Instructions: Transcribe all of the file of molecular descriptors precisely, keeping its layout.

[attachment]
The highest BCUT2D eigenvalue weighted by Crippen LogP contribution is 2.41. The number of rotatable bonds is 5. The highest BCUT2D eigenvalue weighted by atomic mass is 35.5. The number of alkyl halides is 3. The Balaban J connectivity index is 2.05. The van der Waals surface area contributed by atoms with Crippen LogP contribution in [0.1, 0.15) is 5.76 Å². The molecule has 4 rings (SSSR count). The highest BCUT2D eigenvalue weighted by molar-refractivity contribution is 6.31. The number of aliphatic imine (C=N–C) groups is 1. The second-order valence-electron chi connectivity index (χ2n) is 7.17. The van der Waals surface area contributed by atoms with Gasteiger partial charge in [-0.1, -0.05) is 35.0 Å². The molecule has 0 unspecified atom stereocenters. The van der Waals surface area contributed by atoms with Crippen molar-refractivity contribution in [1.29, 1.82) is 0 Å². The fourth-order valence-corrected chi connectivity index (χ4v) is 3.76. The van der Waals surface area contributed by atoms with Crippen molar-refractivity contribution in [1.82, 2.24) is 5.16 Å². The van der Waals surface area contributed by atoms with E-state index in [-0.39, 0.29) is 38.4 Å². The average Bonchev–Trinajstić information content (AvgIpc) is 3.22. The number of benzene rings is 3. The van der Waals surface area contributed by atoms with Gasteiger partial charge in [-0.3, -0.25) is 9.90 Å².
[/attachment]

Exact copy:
The highest BCUT2D eigenvalue weighted by Crippen LogP contribution is 2.41. The number of rotatable bonds is 5. The highest BCUT2D eigenvalue weighted by atomic mass is 35.5. The number of alkyl halides is 3. The Balaban J connectivity index is 2.05. The van der Waals surface area contributed by atoms with Crippen LogP contribution in [0.1, 0.15) is 5.76 Å². The molecule has 4 rings (SSSR count). The highest BCUT2D eigenvalue weighted by molar-refractivity contribution is 6.31. The number of aliphatic imine (C=N–C) groups is 1. The second-order valence-electron chi connectivity index (χ2n) is 7.17. The van der Waals surface area contributed by atoms with Gasteiger partial charge in [-0.1, -0.05) is 35.0 Å². The molecule has 0 unspecified atom stereocenters. The van der Waals surface area contributed by atoms with Crippen molar-refractivity contribution in [1.29, 1.82) is 0 Å². The fourth-order valence-corrected chi connectivity index (χ4v) is 3.76. The van der Waals surface area contributed by atoms with Crippen molar-refractivity contribution in [1.82, 2.24) is 5.16 Å². The van der Waals surface area contributed by atoms with E-state index in [-0.39, 0.29) is 38.4 Å². The average Bonchev–Trinajstić information content (AvgIpc) is 3.22. The number of benzene rings is 3. The van der Waals surface area contributed by atoms with Gasteiger partial charge in [-0.3, -0.25) is 9.90 Å².